“The Bermuda Triangle,” also known as the ‘Devil’s Triangle,’ is a loosely defined region in the western part of the North Atlantic Ocean where a number of aircraft and ships are said to have disappeared under mysterious circumstances. Most reputable sources dismiss the idea that there is any mystery.
The vicinity of the Bermuda Triangle is amongst the most heavily traveled shipping lanes in the world, with ships frequently crossing through it for ports in the Americas, Europe and the Caribbean islands. Cruise ships and pleasure craft regularly sail through the region, and commercial and private aircraft routinely fly over it.
Popular culture has attributed various disappearances to the paranormal or activity by extraterrestrial beings. Documented evidence indicates that a significant percentage of the incidents were spurious, inaccurately reported, or embellished by later authors.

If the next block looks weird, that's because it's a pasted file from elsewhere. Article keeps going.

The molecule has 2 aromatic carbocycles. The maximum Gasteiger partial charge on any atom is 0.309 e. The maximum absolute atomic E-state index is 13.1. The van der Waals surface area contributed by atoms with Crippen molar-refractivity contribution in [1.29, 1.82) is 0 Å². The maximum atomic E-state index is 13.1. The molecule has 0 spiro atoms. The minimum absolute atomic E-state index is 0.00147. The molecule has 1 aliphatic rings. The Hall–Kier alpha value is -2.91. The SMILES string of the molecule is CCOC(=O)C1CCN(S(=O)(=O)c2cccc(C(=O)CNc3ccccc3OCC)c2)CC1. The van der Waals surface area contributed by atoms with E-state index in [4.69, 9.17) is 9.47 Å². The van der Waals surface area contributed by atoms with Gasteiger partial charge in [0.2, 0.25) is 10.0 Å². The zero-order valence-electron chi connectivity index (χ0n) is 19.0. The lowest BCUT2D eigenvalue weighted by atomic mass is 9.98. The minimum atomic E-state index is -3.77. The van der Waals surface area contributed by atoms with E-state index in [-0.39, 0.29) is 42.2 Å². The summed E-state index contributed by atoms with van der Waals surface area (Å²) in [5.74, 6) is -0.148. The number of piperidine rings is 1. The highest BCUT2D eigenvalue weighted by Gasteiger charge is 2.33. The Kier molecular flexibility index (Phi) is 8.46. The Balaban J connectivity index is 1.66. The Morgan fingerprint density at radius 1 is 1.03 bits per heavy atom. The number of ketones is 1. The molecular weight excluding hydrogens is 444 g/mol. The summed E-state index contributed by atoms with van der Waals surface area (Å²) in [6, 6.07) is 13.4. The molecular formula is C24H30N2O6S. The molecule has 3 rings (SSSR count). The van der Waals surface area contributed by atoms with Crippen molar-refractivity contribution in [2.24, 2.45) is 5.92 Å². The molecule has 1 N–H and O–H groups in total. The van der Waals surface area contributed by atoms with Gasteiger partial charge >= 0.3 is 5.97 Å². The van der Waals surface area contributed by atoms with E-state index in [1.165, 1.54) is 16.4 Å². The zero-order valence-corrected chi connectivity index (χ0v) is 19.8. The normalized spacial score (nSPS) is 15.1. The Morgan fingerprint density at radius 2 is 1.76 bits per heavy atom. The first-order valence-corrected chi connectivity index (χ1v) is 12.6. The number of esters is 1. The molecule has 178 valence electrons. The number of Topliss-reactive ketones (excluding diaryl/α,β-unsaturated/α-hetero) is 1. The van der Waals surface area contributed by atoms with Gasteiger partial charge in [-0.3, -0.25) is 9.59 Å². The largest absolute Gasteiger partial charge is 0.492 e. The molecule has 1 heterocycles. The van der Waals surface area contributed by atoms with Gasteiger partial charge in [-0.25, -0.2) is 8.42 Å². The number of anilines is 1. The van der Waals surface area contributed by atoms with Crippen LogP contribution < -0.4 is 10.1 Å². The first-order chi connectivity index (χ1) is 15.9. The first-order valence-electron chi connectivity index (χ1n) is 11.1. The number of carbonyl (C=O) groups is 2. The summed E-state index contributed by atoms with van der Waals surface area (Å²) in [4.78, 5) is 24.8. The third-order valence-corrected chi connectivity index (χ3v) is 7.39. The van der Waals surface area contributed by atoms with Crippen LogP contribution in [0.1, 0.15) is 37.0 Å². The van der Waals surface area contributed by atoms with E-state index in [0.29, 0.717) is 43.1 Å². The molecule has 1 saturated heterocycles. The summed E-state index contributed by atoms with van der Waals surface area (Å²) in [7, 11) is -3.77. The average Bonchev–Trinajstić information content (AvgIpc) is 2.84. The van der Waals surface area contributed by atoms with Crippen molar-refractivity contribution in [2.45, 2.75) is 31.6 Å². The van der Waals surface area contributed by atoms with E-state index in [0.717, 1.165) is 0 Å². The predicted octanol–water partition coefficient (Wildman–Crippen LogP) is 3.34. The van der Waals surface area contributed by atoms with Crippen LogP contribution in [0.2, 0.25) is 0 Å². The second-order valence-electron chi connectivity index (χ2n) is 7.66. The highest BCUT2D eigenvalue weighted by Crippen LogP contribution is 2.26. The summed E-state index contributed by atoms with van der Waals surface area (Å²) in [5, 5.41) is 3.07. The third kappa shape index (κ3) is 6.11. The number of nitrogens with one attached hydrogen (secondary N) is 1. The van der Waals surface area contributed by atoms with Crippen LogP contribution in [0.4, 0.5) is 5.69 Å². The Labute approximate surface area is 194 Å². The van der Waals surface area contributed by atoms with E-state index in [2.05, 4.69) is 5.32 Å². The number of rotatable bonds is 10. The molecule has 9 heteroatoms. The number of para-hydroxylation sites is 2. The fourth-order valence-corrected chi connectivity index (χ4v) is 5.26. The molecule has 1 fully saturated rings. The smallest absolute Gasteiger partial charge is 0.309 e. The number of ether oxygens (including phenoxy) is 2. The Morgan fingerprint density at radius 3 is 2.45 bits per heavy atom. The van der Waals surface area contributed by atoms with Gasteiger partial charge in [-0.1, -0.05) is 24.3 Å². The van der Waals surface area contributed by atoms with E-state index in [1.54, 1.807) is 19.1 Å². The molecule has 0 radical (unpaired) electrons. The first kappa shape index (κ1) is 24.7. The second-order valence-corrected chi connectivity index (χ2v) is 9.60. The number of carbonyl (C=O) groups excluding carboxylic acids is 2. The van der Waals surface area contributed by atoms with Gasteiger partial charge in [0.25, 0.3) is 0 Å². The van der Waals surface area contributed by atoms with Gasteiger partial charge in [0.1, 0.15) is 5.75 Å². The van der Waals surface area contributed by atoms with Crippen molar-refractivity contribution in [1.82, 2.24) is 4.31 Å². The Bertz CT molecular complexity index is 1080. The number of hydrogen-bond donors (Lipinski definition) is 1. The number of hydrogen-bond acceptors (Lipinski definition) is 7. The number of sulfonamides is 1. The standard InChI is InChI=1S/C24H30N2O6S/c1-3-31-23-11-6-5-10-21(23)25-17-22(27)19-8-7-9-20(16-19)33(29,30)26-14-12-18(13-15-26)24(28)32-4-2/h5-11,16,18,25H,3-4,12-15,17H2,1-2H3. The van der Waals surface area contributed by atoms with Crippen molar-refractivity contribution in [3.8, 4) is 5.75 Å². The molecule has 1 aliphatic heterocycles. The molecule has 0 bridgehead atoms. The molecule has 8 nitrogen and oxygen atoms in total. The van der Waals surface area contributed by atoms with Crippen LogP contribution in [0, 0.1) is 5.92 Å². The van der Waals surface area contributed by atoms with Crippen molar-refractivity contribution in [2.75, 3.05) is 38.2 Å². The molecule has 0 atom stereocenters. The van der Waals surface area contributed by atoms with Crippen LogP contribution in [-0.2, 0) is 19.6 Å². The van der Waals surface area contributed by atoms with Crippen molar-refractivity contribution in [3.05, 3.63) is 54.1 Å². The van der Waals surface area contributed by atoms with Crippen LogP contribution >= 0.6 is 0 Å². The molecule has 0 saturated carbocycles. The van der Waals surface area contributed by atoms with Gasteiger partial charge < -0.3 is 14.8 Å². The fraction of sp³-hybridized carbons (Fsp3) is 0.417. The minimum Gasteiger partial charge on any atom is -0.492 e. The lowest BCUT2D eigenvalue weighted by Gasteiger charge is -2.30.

Every few years, a story goes viral claiming that experts have finally ‘solved’ the Bermuda Triangle mystery.
Maybe it’s strange hexagonal clouds acting as “air bombs”, rogue waves, or perhaps some freak whirlpools.
But there’s one problem with all of these ‘solutions’ – the Bermuda Triangle doesn’t actually exist, and there is no ‘mystery’ to solve.
There are actually no extra unexplained plane crashes and shipwrecks in the area, despite what you might have heard.
The name Bermuda Triangle refers to a region of ocean bordered by Florida, Bermuda, and Puerto Rico, and it was first brought to public attention back in the 1950s by a journalist named Edward Van Winkle Jones, who wrote a story for the Associated Press about a large number of ships and planes that had disappeared in the region.